This season, Brad Holmes proved he knows how to draft football players.
On Tuesday, the Detroit Lions general manager proved he should never attempt a career as a poker player.
That was painfully obvious during Holmes’ year-end news conference, when he showed his hand to anybody who wanted to take a peek and essentially announced he has no plans to select a quarterback with the No. 6 overall pick in April’s NFL draft.
Holmes put his cards on the table when he pushed back on a question about the possibility of using the No. 6 overall pick on a quarterback during the NFL draft in April.
“What do you think, Dave?” Holmes asked to Free Press beat writer Dave Birkett. “Do you think quarterback should be in the mix?”
Birkett said he didn’t think you should ever take a quarterback out of the mix, considering the value of the position, but acknowledged Jared Goff was played very well. Holmes gestured at Birkett.
“Right, I agree with you that he’s played really well,” Holmes said with a smile. “I’ll say this, Dave. No, seriously, I think that it’s a easier to get worse at quarterback than to get better at quarterback … in this league. And so, I think what Jared has done this year, he captained of the ship of a top-three offense and I want to say he was top 10 statistically in most of the passing categories.”
To be clear, what Holmes means by getting a lot worse at quarterback means forcing a promising player into the position and discarding a proven player.
After listing Goff’s attributes, Holmes realized a lot of other GMs might be looking as his cards. So he quickly pulled them tight against his chest and said he would “never turn down a good football player.”
“So if there’s a football player we really love,” he said, “I mean we’re going to make sure every stone is unturned. But I do think that Jared has proven everybody that he is the starting quarterback for us.”
At this moment, that might seem obvious because of the way Jared Goff finished the year, playing about as well as he’s ever played, riding a streak of 324 straight pass attempts without an interception and helping the Lions close the season on an 8-2 streak as one of the NFL’s hottest teams. He had 29 touchdowns and seven interceptions — much better numbers than Pro Bowler Kirk Cousins had.
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But Goff was also a big part of the Lions’ 1-6 start, when he didn’t play poorly but clearly wasn’t the difference-maker he needed to be to win close games. Goff sat on a 4-16-1 record with the Lions on October 30. At that point, it was hard to find anyone who wasn’t employed by the Lions who thought Goff was the long-term answer. On Halloween, dressing up as Jared Goff holding a four-year contract extension might have been one of the scariest costumes in Detroit.
Then Goff changed all of our minds. He has earned the right to be the Lions’ quarterback of the future, or at the very least the near future. But there’s my opinion, and then there’s the unabated Goff lovefest going on in Allen Park, especially by team decision-makers whose futures are tied to the quarterback’s performance.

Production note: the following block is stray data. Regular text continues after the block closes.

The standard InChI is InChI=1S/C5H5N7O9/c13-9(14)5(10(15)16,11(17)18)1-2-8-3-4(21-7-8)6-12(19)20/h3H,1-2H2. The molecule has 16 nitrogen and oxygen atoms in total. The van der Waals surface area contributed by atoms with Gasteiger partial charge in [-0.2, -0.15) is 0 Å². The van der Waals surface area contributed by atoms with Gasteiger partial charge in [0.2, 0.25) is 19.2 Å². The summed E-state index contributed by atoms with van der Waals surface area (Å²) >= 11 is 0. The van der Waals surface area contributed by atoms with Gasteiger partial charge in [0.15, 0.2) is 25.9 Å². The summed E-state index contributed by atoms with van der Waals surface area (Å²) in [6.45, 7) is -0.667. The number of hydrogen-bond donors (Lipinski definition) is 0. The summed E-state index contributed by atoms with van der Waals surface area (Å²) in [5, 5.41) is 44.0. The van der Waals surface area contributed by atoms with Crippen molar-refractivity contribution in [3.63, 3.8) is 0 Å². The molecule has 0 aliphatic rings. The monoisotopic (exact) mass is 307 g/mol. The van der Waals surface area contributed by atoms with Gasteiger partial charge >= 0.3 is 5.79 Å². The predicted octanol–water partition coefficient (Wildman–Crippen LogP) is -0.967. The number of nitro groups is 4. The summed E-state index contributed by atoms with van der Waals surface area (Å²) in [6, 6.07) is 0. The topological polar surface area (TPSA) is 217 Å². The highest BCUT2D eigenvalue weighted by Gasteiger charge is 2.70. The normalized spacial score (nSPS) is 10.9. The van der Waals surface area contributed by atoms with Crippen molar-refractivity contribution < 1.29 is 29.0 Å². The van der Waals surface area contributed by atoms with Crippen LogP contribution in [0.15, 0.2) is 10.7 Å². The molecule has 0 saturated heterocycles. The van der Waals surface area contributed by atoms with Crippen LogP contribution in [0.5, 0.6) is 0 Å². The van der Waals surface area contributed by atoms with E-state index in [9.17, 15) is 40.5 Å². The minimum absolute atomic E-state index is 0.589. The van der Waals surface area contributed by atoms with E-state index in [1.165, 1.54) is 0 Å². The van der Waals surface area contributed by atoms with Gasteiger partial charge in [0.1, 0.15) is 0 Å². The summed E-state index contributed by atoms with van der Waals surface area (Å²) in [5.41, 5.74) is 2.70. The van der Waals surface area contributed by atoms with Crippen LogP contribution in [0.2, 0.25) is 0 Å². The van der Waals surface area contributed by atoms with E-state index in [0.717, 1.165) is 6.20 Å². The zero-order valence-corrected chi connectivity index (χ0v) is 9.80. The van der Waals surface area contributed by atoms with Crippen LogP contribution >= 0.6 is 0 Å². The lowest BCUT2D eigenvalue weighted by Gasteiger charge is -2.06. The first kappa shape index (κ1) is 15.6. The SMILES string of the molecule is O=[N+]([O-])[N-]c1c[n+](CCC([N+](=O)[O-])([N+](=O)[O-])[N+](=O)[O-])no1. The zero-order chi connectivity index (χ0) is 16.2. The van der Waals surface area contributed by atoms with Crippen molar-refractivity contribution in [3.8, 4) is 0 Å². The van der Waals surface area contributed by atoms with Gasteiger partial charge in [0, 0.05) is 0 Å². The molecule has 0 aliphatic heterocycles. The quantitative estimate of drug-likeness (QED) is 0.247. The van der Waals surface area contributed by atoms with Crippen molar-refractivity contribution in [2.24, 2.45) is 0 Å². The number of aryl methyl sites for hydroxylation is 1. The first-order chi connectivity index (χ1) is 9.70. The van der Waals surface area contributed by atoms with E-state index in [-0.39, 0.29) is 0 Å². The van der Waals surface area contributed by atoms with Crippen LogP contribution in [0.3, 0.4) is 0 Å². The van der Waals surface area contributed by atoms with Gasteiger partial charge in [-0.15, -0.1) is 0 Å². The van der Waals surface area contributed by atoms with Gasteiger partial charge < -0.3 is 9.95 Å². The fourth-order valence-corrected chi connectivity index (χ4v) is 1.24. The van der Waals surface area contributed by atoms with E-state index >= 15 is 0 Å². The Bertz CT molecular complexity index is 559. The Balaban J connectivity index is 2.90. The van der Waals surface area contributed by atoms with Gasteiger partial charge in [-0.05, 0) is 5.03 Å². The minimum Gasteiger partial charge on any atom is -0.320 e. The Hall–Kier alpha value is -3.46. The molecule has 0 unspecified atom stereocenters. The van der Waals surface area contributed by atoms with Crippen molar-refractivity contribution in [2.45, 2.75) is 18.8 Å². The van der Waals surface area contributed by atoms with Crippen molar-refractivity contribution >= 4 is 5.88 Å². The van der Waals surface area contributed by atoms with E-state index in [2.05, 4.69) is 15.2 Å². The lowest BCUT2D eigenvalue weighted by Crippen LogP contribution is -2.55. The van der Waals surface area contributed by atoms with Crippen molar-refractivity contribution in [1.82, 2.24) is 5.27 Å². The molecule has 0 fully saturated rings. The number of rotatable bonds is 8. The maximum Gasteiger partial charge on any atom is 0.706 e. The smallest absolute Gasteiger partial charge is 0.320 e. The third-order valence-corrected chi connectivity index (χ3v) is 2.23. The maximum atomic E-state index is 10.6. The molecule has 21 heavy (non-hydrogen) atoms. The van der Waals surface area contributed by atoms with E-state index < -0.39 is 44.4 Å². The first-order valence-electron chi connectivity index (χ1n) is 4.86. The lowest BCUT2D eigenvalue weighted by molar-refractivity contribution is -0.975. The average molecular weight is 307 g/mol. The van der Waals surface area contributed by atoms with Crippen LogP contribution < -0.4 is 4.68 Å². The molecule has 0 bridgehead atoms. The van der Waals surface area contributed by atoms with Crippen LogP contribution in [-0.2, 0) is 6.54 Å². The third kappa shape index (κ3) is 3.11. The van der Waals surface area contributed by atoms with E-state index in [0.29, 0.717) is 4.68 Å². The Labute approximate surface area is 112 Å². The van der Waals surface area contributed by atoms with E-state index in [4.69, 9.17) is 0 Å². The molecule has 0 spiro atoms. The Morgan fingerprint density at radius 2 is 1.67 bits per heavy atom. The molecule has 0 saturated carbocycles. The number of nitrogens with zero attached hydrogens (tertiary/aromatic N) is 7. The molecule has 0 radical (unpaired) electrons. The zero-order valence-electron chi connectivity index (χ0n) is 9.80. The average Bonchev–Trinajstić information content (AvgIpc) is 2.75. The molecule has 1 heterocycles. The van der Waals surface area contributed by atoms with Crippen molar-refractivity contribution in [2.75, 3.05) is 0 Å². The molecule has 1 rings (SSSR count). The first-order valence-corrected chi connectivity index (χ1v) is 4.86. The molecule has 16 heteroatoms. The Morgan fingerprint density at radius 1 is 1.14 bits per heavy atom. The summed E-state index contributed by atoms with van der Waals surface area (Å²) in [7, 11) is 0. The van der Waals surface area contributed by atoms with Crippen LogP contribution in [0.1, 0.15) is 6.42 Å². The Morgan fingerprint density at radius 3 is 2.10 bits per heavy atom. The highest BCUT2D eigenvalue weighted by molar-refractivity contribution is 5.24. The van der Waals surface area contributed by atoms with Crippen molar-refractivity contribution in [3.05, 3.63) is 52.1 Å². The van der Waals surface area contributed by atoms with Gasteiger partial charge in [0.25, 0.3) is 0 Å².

Holmes retraced Goff’s recent difficult career arc that included strong play early in his career with the Rams to his trade, then the lack of offensive weapons last year and the failure of Anthony Lynn’s system.
“That’s why I just kept faith and kept confidence and I respect the hell out of him,” Holmes said, “because I told him look, ‘We’ll hold up our end of the bargain.’ Like, we were being held accountable, we’ve got to put you in the right situation with the right pieces around you, stability on offense.
“And I felt like we did that and he held up his end of the bargain and I think it just worked out. But I didn’t really have any doubt or waver again, like you said. I never really deemed him as a bridge. I think everybody else did. But I think is a little bit of the recency bias from what he had to go through last year.”
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Coach Dan Campbell regularly and vociferously sang Goff’s praises during the hot streak and gave one last encore Monday, when he said “he fits us.”
“Throwing the football, decision-making, and he fits the bill on all of that,” Campbell said. “I mean, it was a hell of a year by him. He’s one of the biggest reasons we even got this turn around, just his decision-making, taking care of the football.
Goff doesn’t turn 29 until October. He has two more years on his contract with the Lions and there’s really no reason to get rid of him. At least this year. Next year, could be a different story, especially if the Lions end up having a high pick or are willing to move up aggressively in the draft, when USC’s Caleb Williams — or perhaps another quarterback the Lions really like — would be eligible.
It wouldn’t be the worst idea to have a good veteran quarterback and let a rookie sit and learn behind him for a season. There are plenty of examples. Even Goff, after he was the No. 1 pick, sat behind Case Keenum at the start of his rookie season. I asked Holmes about his scenario and he even brought up the examples of Patrick Mahomes and Aaron Rodgers sitting early in their careers.
“So there’s a lot of proof in the pudding behind taking that approach, and I don’t see anything wrong with it,” he said. “It’s a premium position. They don’t grow on trees. They’re really hard to find. … But I’m not against at all that philosophy of draft one, let them sit and develop and just kind of see what you’ve got down the road.”
If you listened carefully to Holmes on Tuesday, it’s clear that’s a road he has no plans to travel for a while.
Contact Carlos Monarrez: email@example.com. Follow him on Twitter @cmonarrez.